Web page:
The original paper was published in the journal Intelligence. (Subscription required.)
To determine if there was a link between gender and intelligence, and perhaps between brain size and intelligence, Rushton and a colleague analyzed the Scholastic Aptitude Test (SAT) scores from 100,000 17- and 18-year-olds.
When Rushton and colleagues weighted each SAT question by an established general intelligence factor called the g-factor, they discovered that males surpassed females by an average of 3.6 IQ points.
In rebuttal, Bruce Braken, a psychologist at the College of William and Mary in Williamsburg, Virginia says the study didn’t take other factors into consideration.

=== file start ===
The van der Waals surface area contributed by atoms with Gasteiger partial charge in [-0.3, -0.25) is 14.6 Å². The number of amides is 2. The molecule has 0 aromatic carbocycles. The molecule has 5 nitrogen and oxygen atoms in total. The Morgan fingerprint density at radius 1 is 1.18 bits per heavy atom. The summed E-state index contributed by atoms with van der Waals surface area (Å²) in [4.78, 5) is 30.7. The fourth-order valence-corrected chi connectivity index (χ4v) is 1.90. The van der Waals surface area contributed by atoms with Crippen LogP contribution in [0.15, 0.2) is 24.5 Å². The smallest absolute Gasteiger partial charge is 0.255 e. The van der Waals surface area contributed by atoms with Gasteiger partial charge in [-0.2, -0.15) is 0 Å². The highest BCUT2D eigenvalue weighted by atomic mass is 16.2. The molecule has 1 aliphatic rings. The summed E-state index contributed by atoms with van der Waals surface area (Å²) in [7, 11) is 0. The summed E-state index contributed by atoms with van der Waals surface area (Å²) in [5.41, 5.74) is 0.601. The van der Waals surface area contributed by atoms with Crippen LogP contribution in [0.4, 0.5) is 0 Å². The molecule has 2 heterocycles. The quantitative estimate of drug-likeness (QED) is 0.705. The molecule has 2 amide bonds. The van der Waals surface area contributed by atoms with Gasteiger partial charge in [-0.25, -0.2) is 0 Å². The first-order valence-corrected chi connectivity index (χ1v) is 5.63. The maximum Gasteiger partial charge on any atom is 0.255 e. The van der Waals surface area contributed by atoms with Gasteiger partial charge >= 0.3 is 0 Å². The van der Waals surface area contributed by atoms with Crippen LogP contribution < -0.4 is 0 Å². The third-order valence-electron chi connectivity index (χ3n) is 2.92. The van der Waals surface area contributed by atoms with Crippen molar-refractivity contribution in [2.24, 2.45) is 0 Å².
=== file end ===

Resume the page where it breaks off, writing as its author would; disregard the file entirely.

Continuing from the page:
“I believe that the differences probably lie in the variables they hadn’t considered,” Bracken said.
One plausible explanation is that more females than males decide to go to college and thus take the SAT test. The study did in fact include about 10,000 more females than males.
“This suggests that more males are deciding to do something else,” Bracken said. “It may be that the males who would not have scored as high on the SAT chose not to take it, and they chose another route.”
A more reliable study, he said, would be to match each male with a very similar female and then compare the results.
We’re not really sure what this blog says about gender differences in intelligence. We’re pretty sure it says something about Multiple Personality Disorder, though.